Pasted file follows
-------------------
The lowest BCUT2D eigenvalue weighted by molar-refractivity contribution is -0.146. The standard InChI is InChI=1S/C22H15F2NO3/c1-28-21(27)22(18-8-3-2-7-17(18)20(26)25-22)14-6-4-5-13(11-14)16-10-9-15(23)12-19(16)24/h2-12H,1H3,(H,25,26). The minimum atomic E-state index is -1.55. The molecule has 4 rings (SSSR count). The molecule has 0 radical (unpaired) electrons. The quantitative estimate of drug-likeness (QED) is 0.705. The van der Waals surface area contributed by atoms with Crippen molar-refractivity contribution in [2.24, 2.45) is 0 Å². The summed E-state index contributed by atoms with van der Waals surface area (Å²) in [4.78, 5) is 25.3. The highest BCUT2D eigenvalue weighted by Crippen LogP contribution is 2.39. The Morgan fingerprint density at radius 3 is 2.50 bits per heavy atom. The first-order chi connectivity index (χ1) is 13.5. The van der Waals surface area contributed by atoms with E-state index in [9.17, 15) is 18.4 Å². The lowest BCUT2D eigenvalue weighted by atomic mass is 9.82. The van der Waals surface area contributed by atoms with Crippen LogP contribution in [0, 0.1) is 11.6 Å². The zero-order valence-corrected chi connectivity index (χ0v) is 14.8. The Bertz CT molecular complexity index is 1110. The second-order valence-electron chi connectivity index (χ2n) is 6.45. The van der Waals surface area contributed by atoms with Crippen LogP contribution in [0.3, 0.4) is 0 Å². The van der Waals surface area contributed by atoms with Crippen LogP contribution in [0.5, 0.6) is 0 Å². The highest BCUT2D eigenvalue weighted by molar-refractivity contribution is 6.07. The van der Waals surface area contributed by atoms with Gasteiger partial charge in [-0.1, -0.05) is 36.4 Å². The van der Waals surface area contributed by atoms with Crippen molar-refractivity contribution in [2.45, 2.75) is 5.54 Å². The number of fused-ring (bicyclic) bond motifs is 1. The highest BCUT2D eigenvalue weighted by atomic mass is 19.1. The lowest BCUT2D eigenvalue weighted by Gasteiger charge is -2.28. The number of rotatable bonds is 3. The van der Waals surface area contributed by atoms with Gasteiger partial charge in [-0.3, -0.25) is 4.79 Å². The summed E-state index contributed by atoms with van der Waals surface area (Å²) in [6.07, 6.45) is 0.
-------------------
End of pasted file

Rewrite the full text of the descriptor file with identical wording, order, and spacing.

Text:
The lowest BCUT2D eigenvalue weighted by molar-refractivity contribution is -0.146. The standard InChI is InChI=1S/C22H15F2NO3/c1-28-21(27)22(18-8-3-2-7-17(18)20(26)25-22)14-6-4-5-13(11-14)16-10-9-15(23)12-19(16)24/h2-12H,1H3,(H,25,26). The minimum atomic E-state index is -1.55. The molecule has 4 rings (SSSR count). The molecule has 0 radical (unpaired) electrons. The quantitative estimate of drug-likeness (QED) is 0.705. The van der Waals surface area contributed by atoms with Crippen molar-refractivity contribution in [2.24, 2.45) is 0 Å². The summed E-state index contributed by atoms with van der Waals surface area (Å²) in [4.78, 5) is 25.3. The highest BCUT2D eigenvalue weighted by Crippen LogP contribution is 2.39. The Morgan fingerprint density at radius 3 is 2.50 bits per heavy atom. The first-order chi connectivity index (χ1) is 13.5. The van der Waals surface area contributed by atoms with E-state index in [9.17, 15) is 18.4 Å². The lowest BCUT2D eigenvalue weighted by atomic mass is 9.82. The van der Waals surface area contributed by atoms with Crippen LogP contribution in [0, 0.1) is 11.6 Å². The zero-order valence-corrected chi connectivity index (χ0v) is 14.8. The Bertz CT molecular complexity index is 1110. The second-order valence-electron chi connectivity index (χ2n) is 6.45. The van der Waals surface area contributed by atoms with Crippen LogP contribution in [0.3, 0.4) is 0 Å². The van der Waals surface area contributed by atoms with Crippen LogP contribution in [0.5, 0.6) is 0 Å². The highest BCUT2D eigenvalue weighted by molar-refractivity contribution is 6.07. The van der Waals surface area contributed by atoms with Gasteiger partial charge in [-0.1, -0.05) is 36.4 Å². The van der Waals surface area contributed by atoms with Crippen molar-refractivity contribution in [2.45, 2.75) is 5.54 Å². The number of fused-ring (bicyclic) bond motifs is 1. The highest BCUT2D eigenvalue weighted by atomic mass is 19.1. The lowest BCUT2D eigenvalue weighted by Gasteiger charge is -2.28. The number of rotatable bonds is 3. The van der Waals surface area contributed by atoms with Gasteiger partial charge in [-0.3, -0.25) is 4.79 Å². The summed E-state index contributed by atoms with van der Waals surface area (Å²) in [6.07, 6.45) is 0.